Korean workers show how to handle a conservative congress
Kim Moody, Labor Notes
As the new year dawned, mass strikes swept South Korea. Beginning on December 26 and pausing only for the New Year's holidays, each new day brought new groups of workers into the streets as Korea's new unions battled that country's conservative governing party.
The strikes were touched off when, at six in the morning on December 26, 154 legislators of the ruling New Korea Party held a secret session on the National Assembly. Without any opposition legislators present, they rammed through 11 new laws in seven minutes.
Those laws included revisions in the labor law to allow employers to fire or lay off employees more freely, replace them with temporary workers, replace striking workers with scabs, ban public sector unions, and keep Korea's militant new unions illegal.
South Korean President Kim Young-sam said the new laws would "provide significant impetus for improved competitiveness." They would allow Koreas' big corporations to downsize drastically, intensifying work and creating serious unemployment.
The militant Korean Confederation of Trade Unions (KCTU), an unrecognized federation founded in 1995, called for a general strike that day. Over 100,000 workers responded immediately. The strike escalated each day and by December 31 over 400,000 workers were on strike. Even the more conservative government-recognized Federation of Korean Trade Unions (FKTU) endorsed the strikes.
The strike movement has been endorsed by virtually all of the pro-democracy and social movement organizations in South Korea.
Hitting where it hurts
It is the newer more militant KCTU that has brought the majority of workers into the streets and crippled the country's export-oriented corporations. Companies like Hyundai, Daewoo, Kia Motors and others were organized in the mass strike waves of the late 1980s into unions now affiliated with the rebel KCTU.
With Korea experiencing a $23 billion deficit in trade and foreign investment for 1996, strikes in these sectors have put the government on the spot. By January 13, the strikes had cost Korean industry over $2 billion.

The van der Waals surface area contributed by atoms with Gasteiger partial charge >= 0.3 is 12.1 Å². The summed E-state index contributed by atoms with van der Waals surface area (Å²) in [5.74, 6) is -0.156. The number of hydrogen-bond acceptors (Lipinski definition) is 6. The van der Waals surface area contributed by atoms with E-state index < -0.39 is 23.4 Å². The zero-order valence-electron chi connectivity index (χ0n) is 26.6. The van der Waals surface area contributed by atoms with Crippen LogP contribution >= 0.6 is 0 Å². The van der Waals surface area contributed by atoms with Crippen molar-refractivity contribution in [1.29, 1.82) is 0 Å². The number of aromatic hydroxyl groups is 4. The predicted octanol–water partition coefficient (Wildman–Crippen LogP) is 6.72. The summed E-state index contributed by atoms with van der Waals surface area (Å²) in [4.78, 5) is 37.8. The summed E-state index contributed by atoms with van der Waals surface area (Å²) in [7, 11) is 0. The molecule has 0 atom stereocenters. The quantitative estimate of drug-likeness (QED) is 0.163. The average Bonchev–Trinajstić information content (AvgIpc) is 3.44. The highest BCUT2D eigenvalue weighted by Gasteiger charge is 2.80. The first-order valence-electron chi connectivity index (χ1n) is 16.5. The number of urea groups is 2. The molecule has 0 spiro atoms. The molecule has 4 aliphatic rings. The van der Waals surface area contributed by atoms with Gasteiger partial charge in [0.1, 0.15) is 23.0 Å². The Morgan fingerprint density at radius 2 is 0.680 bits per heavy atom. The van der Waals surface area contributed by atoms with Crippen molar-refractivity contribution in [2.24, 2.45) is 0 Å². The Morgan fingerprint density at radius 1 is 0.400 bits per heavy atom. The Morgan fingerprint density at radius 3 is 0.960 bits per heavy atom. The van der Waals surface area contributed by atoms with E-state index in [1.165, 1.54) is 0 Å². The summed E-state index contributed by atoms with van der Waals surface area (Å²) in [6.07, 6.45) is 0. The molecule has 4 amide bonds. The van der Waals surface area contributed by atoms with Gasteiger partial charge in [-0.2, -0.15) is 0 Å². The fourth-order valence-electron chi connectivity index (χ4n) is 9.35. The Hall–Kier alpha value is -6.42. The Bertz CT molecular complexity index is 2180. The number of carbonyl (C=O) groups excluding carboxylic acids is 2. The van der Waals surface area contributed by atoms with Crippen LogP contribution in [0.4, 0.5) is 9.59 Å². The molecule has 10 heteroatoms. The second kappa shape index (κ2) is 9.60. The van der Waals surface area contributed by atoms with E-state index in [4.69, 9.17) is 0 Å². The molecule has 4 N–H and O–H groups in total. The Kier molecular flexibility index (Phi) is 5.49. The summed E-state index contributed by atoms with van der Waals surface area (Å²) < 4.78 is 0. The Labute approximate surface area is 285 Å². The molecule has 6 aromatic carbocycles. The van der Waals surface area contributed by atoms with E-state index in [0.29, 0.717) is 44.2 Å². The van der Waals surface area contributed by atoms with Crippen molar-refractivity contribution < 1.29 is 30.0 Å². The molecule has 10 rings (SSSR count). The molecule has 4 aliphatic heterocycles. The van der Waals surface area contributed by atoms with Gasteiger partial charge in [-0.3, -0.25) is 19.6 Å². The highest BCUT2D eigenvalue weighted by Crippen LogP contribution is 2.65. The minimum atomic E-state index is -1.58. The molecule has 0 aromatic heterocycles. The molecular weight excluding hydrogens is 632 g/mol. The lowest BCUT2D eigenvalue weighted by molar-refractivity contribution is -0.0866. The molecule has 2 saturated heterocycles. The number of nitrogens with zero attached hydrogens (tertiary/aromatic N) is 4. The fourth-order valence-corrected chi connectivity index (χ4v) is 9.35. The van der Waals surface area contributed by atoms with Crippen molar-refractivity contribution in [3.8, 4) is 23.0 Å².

About 22,000 KCTU-affiliated nurses and other health care workers joined the strike on the 7th, along with 4,400 broadcast workers. Into the second week of January, the country's "necktie corps" of white collar office workers in both the public and private sectors also joined the struggle in numbers.
On January 7, the government tried to intimidate strike leaders by declaring the strikes illegal. Fifty national and local leaders were summoned to report to government prosecutors the next day. They refused to show up. The next day, the government issued arrest warrants for 20 leaders and new summonses for 100 additional KCTU officials. The KCTU said it would continue to defy the summonses and warrants.
On January 9 and 10, police broke into the headquarters of the KCTU and several of its affiliates and seized records.
The larger FKTU called strikes for January 14 and 15.
By this time, the unions were calling for the New Korea Party government to step down.
An international labor delegation arrived in Seoul on January 11 to meet with both union leaders and government officials. It was composed of representatives from the International Confederation of Free Trade Unions and other international union groups. Protests against the government's policy poured into Korea from unions all over the world as the strikes continued into mid-January.
Unions as a new political factor
As politicians around the world attempt to impose austerity or disciplinary programs on working people, unions in more and more countries are leading the opposition and finding wide public support.
Many of us remember how unions shut down much of France in December of 1995. But in 1996, general or mass strikes against government austerity or anti-labor plans took place in Canada, Brazil, Argentina, Greece, Spain, and Venezuela, as well as South Korea.
Mass trade union-led political demonstrations have been even more common, particularly across Western Europe.
Back in the USA, the AFL-CIO issued a statement of solidarity with the Korean strikers. A few days later, just before Newt Gingrich was re-elected Speaker of the House, AFL-CIO President John Sweeney said, "We are going to be striving for a new relationship between moderate Republicans and working people." Forget the Republicans, John. Forget the Democrats. Check out the power of your own members.
Reprinted from Labor Notes, February, 1997. The Civic Media Center will host a program on Korea on Tuesday April 15 at 8 p.m. Call 373-0010.
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